16 December 2010

This is Not Eden

There is a remarkable helplessness a parent (I) experience(s) when unhappy occurrences happen to their (my) children. Broken bracelets, broken legs, broken hearts. There are disappointments we (I) would really hope our (my) children never experience though we (I) know painfully that such protection is futile. We (I) don’t live in Eden, and we (I) have to earn our (my) food on the hard, difficult ground by the sweat of our (my) brow; having children will bring us (me) pain. They will experience pain.
And yet . . . I know no way that I know to prepare a child for great disappointment.  Nor would I want my child to go through life without such experiences because then she would become horribly spoiled—with the emphasis here placed on horribly. She would then learn to expect that every wish be fulfilled, and that whatever she desires she may acquire. It’s a child’s ideal view of the breast: whenever hungry, food is instantly available. And that denies the very nature of Desire. Rather, I would have her learn to transfer her desires toward another object equally attractive though not identical to the unattained object. To find another object she didn’t know yet that she had lost.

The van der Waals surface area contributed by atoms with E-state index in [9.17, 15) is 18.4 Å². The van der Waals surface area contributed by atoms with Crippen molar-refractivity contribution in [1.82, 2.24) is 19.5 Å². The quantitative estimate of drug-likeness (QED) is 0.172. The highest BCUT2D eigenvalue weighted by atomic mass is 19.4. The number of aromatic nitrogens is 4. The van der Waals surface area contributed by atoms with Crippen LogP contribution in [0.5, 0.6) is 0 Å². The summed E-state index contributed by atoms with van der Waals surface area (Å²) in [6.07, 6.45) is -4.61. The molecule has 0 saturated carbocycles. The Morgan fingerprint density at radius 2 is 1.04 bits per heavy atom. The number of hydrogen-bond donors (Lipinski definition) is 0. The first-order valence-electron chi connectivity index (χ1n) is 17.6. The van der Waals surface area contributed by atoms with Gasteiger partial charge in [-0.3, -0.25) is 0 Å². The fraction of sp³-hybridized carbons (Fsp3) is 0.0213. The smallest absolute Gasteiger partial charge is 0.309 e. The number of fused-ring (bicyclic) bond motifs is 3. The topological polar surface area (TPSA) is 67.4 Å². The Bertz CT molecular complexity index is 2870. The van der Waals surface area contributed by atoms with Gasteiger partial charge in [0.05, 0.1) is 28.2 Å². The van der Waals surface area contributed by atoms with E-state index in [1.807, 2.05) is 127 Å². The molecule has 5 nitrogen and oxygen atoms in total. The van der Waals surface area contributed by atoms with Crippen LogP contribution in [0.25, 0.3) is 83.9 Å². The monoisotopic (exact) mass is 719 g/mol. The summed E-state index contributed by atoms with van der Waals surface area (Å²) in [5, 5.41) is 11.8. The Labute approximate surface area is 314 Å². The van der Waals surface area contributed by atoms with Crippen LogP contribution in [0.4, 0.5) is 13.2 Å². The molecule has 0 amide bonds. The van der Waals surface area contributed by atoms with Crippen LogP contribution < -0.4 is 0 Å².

Perhaps that might be what I put on my gravestone: it was not Eden though it was Paradise.


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